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  #1  
Old 7th February 2020, 06:50 PM
Petedasheep Petedasheep is offline
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Default Implicit perfect contrition

This has probably been covered elsewhere so forgive me.

It relates to implicit perfect contrition as found on the primer to Roman Catholic Salvation Theology.

To quote:
"Perfect contrition is fully implicit when the person has sorrow for his sins out of explicit love for his neighbor (who was harmed by his sins), implicitly loving God and implicitly desiring the Sacrament of Confession."

My question is: Just as it takes just one objectively mortal sin to lose sanctifying grace, is it also true that it just takes one explicit act of love in order for a person to regain or obtain sanctifying grace? I can envisage a scenario where a sinful person caused many offences against many of his neighbours, but in the same way would one sample be sufficient, if that act was in cooperation with Gods grace?

In the sacrament there's only one object of our love, God himself working through the priest and this is sufficient for reconciliation. But when it comes to loving our neighbour there maybe many objects and i'm finding it hard to see where the sufficiency would be since perfectly loving our neighbour may apply to many objects.

Hope I've articulated that right..
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Old 7th February 2020, 09:56 PM
Brother Brother is offline
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Originally Posted by Petedasheep View Post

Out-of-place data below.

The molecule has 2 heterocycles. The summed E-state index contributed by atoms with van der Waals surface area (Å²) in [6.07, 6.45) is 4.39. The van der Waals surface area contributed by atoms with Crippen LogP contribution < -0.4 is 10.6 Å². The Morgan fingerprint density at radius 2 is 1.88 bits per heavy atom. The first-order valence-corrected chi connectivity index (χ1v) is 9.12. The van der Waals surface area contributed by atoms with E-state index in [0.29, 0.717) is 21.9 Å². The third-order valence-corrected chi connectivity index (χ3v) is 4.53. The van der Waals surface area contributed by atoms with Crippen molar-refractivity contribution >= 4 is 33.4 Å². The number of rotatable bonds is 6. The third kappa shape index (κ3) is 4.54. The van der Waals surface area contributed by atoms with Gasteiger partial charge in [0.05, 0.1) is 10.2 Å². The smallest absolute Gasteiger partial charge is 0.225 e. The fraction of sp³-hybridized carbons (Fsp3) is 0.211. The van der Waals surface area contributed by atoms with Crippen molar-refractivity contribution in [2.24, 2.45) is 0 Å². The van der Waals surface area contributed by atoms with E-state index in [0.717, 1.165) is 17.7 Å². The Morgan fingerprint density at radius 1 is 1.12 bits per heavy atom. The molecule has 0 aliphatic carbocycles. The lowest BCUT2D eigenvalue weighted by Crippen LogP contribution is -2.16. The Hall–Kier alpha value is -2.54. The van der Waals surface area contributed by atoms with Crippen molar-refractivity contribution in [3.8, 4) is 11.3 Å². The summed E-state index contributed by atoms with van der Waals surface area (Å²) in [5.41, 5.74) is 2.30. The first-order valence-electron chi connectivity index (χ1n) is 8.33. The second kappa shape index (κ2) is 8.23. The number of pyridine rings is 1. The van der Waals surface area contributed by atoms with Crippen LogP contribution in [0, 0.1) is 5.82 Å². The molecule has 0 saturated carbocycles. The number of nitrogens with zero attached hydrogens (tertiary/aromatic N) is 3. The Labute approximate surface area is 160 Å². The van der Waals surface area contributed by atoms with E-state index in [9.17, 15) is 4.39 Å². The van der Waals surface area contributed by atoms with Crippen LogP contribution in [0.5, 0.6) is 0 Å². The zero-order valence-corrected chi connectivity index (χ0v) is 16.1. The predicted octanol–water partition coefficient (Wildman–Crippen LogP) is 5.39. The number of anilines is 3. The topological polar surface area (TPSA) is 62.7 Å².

My question is: Just as it takes just one objectively mortal sin to lose sanctifying grace, is it also true that it just takes one explicit act of love in order for a person to regain or obtain sanctifying grace?

A person loses sanctifying grace only if his/her objective mortal sin is also an actual moral sin. Three things are needed for a sin to be actual mortal sin: full knowledge, full deliberation, and grave matter.

An act of implicit perfect contrition recovers the state of sanctifying grace (that is, friendship with God).

"An act of love is sufficient for the adult to obtain sanctifying grace and to supply the lack of baptism.” (Pope Pius XII; Address to Midwives, n. 21a).

If a person has been very sinful throughout his life, but is saved by one act of love in full cooperation with grace before his death. That person is saved by recovering sanctifying grace before his death, but that person shall go to Heaven by way of Purgatory for though that person's sins were forgiven by such act of love, that person still has punishment due to sin to purge or to expiate.
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Old 7th February 2020, 10:16 PM
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Originally Posted by Petedasheep View Post
In the sacrament there's only one object of our love, God himself working through the priest and this is sufficient for reconciliation. But when it comes to loving our neighbour there maybe many objects and i'm finding it hard to see where the sufficiency would be since perfectly loving our neighbour may apply to many objects.

The advantage of the Sacrament of Reconciliation (or Penance), is that no perfect contrition is needed in order to recover sanctifying grace and thus be saved if the person dies in that state. Only imperfect contrition or attrition is needed with this Sacrament, but the repentance of all past sins (especially the mortal ones, if any) has to be sincere with a firm purpose amendment (of sinning no more). But, of course, we have to strive for the better, to improve ourselves, to be perfectly contrite, to repent out of love God, abhorring sin which offend God, to be saints.
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Old 7th February 2020, 11:11 PM
Petedasheep Petedasheep is offline